lawful change., They believe the rights
ef property afe sacred and that they
should not be violated by taking the
things produced by labor for public
expenses. The values created by pop
ulation belong to tne people and should
be used for publlo expenses. Henry
George mastered his subject. His
books have been published in the lead
ing languages of the world, and large
numbers of eminent and honored peo
ple . have favored his proposition.
President Roosevelt, Tolstoi, Judge
Brandeis, Frances E. Willard, Samuel
Compers, Franklin K. Lane, Ella
Wheeler Wilcox, William C. Gorgas,
ex-Governor L. F. C. Garvin, Tom L.
Johnson, William Lloyd Garrison, Car
rie Chapman Catt, Rev. Dr. Edward
McGlynn. Bishop- Charles D. Will
iams and a host ef other people have
advocated the adoption of the single
tax. Let the farmers and working
people of this state carefully investi
gate the single tax before voting on
the amendment and not be fooled by
the advice of those who ride on their
backs. Wm. L. Ross.
NO HOPE FOR THE FUTURE
Portland. Sept. 8. To the Editor of
The Journal Your editorial, "The Age
Old Problem," In the issue of Septem
ber 5, has for its tocsin, "The true place
to reform the divorce evil is to apply an
earlier and more aggressive education
of xouth ea the sanctity, the gravity,
the responsibility and the tremendous
realities of marriage." It is said of old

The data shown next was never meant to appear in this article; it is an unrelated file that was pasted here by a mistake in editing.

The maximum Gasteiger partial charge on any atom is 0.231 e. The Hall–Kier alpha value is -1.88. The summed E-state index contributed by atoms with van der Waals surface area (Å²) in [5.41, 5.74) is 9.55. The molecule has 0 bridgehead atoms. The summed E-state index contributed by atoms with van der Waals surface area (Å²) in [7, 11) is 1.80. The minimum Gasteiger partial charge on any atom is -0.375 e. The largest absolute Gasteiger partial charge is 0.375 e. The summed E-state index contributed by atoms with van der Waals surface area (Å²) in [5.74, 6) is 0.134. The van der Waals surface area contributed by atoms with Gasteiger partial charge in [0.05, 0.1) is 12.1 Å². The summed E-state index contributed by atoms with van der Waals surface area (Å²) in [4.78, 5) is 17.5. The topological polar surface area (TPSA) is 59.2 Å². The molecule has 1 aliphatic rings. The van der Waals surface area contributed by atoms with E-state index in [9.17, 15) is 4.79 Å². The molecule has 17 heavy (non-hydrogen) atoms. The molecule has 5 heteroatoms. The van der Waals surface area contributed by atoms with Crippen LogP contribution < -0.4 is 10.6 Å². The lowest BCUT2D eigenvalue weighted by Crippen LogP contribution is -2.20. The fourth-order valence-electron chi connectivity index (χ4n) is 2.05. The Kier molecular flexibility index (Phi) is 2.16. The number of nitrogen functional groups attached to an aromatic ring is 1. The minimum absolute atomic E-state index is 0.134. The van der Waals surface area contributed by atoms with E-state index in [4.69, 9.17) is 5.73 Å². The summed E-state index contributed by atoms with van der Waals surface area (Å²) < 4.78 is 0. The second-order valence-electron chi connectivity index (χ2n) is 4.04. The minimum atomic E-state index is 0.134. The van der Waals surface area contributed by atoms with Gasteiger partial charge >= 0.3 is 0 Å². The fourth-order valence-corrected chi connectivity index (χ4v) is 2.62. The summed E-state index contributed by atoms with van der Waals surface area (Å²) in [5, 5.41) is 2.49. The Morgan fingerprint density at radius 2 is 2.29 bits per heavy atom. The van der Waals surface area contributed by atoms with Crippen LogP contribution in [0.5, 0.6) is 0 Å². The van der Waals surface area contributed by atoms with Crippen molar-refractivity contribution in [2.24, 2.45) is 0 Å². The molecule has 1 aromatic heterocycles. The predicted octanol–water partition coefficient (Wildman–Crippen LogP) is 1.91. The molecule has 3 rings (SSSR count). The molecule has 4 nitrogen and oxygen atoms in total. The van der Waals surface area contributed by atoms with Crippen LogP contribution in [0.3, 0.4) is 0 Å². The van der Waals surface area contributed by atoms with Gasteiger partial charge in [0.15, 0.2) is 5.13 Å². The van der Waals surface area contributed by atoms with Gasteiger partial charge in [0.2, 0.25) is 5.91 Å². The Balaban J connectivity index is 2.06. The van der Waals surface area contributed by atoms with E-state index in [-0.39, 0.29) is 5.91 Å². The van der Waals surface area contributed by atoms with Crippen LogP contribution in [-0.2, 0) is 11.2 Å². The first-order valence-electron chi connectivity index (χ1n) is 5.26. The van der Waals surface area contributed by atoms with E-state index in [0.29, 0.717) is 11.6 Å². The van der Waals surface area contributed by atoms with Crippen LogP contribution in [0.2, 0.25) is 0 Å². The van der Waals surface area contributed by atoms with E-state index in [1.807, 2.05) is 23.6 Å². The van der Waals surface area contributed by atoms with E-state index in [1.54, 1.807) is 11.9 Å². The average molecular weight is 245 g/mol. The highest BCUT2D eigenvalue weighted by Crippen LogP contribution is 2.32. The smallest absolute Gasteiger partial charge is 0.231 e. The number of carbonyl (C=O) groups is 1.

that "What therefore God hath Joined'
together let no man put asunder."
Is It not true that most of the marri
ages are where the parties are un-.
equally joined together from a material
as well as a spiritual sense? Is It not
possible that a pretty face and a shape
ly leg hastens a proposal made on the
moment that otherwise would not be
considered? it seems idle for mere
man to offer admonition where the
word of God has been given to man
and woman that they should walk to
gether as a complement to each other !
to live a life of Joy, peace and happl-
58. l see no future lor man-made
marriages, as I know it is better to
trust in . the Lord than to put confi
dence In man. J. H. Upright.
MEDFOBD, OS. . ,
Modern fire-proof garage Ladies
rest room courteous treatment.
storagR, service, accessories, skilied
workmen in repair departiTjnt.
HOTEL) MISDFORn ELOCK
rmt it in -
CntrtU leotwL Lars airjr looaia, ebm
fortabi fcd. Excellent maals. Vtbla
auppHe from our ova ranch. Bowattk.
Batter aenrwa t lew cost. Uk the Uoi
lud ' Hotel your hdurtar while SPiaS
to SS4 from Cratrr
.M. C SMITH, Pres.:
GRANTS r8S, OREOON
GATEWAY TO THE MA KB LB GATES
tarto, airy rooms, comfortable beds excel
lent enieine. flea Juyr trip to star here
AL 4. MARTIMEAU, Pros.
GRANTS PASS. OR.
Inst nice drive fram Portland. Ooene
i " sad take Sunday - dinner with as.
Brine rear visituic friends wits yon
ja see Ore Kan ' picturesque- end tkriTiag